I try to use Google’s Hero Hub Hygiene/Help rule of thumb. Hero content is your best content. This is the stuff you make that would be great on your own blog but would be OUTSTANDING on someone else’s super popular website.
You want to leverage a super popular website with your hero content because you’ll get 10x the amount of shares, links, mentions, traffic if you post a Hero piece on that website vs your website.
Hero hub hygiene explained
Hero content is posted only a few times per year. This is something you only make for DA 80+ websites with huge amounts of traffic. I have something planned for Medium later this year that should really rock. This is 3,000+ words of content. Maybe even with video. Resources / actionable advice not found anywhere else.
Hub content is content that could be a returning item on a well known blog. It’s used to build your brand. A returning item on a blog where you post a similar type of message with similar writing style and visual style to build recognition and (brand) awareness. 1,000 – 2,000 words content that’s nice to consume. Doesn’t need to be state of the art. Can be easy to consume content. Post these kind of pieces on blogs with DA 50 – DA 80.
Hygiene (or helper) content is your daily stuff. You post this on lower authority blog with less traffic and social following. You should still really add value to the blog. Add internal links. Link out a lot to interesting content and make sure that this content is on par with your smaller pieces on your own blog. These pieces can be submitted on websites with DA 20 – DA 40.
Don’t copy content from your own blog
Create new content. Don’t copy and paste some old stuff from your old website that you’re repurposing one on one.
Of course it’s okay to use things you already mentioned on your blog but you want to give the value the other blog deserves. Plus you want the guest post to rank in Google too. Higher rankings for the guest post mean more shares means more links and more traffic to your blog. Try to be a bit smart about what your title’s going to be so you don’t cannibalize too much on your own traffic.
Respond to comments on your guest post
Don’t hit and run. When you submit a guest post you’re in it for the long run. That means you should check the guest post daily for 14 days for any comments.
A good strategy to follow is to immediately post a comment on the blog. You can sometimes follow comments. So when your post receives a new comment you’ll get an email notifying you.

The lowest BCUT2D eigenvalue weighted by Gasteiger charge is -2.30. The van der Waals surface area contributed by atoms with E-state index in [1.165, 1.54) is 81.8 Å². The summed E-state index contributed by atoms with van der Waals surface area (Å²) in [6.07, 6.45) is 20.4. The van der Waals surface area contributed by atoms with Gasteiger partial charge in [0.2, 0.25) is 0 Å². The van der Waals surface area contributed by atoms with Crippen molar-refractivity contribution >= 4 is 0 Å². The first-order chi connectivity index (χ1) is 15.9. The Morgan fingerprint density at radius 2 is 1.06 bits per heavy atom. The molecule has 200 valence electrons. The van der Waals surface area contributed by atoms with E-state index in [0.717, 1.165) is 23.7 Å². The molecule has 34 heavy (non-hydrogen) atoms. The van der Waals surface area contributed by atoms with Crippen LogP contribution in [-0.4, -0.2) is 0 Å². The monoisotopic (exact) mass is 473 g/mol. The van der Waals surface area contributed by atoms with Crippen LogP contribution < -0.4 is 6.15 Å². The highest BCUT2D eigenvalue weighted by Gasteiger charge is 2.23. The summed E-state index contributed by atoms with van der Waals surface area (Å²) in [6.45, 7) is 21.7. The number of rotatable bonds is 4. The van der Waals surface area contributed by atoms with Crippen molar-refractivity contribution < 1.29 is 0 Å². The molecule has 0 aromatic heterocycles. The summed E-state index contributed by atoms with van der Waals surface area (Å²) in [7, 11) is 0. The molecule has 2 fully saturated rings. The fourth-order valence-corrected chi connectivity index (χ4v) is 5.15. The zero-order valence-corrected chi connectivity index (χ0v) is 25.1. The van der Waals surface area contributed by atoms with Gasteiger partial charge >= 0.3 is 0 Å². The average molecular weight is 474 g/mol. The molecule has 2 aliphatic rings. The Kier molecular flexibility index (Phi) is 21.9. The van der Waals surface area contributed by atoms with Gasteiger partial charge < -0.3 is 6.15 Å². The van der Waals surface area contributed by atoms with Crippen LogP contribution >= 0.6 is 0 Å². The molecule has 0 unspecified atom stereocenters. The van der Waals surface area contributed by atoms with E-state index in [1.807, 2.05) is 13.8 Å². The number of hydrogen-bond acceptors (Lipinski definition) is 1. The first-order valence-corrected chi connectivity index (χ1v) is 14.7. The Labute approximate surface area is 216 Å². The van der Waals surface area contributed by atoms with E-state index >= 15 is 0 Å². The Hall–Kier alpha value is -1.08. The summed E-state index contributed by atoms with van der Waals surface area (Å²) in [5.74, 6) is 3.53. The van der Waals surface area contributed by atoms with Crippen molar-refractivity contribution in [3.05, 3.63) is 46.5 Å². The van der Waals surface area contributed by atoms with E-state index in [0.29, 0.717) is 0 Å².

Being the first to comment on the post also invites others to comment as well. You’re creating more engagement and give people the trust and security they need to comment too.
Mention your guest post on your social media
People who follow you should be interested in what you have to say. You’ll give the website where you posted on some traffic love and your blog post will get some extra social love too. The better your guest posts perform, the more likely you’re asked back to do another post and the more you can use your previous guest posts as a portfolio to gain new opportunities.
Always say thanks
Didn’t your mother and father teach you to always be grateful? To show your appreciation? So always say thanks for the guest posting opportunity. This will go a long way because not a lot of people do this. You never know what comes out of a thank you. Maybe the editor in question knows another editor at a different blog who’s also accepting guest posts and can introduce you?
What you give, you receive back.
You should be after traffic not just links
Yes, links are important but traffic is the reason you have a website in the first place right? It doesn’t matter how yo get your traffic as long as you get more right?
So concentrate on websites that have a lot of comments. If blogs receive a lot of comments it’s evidence of one thing: an engaged audience. And engaged audiences click through to your website more often.
They’re also not the hit and run type. They read this blog because they really want to learn something. That’s different from a news website or a lifestyle blog where people are in a more passive state of mind. They just want to kill some time. Those websites might receive 10x the traffic but will send less traffic than websites that have a more engaged audience.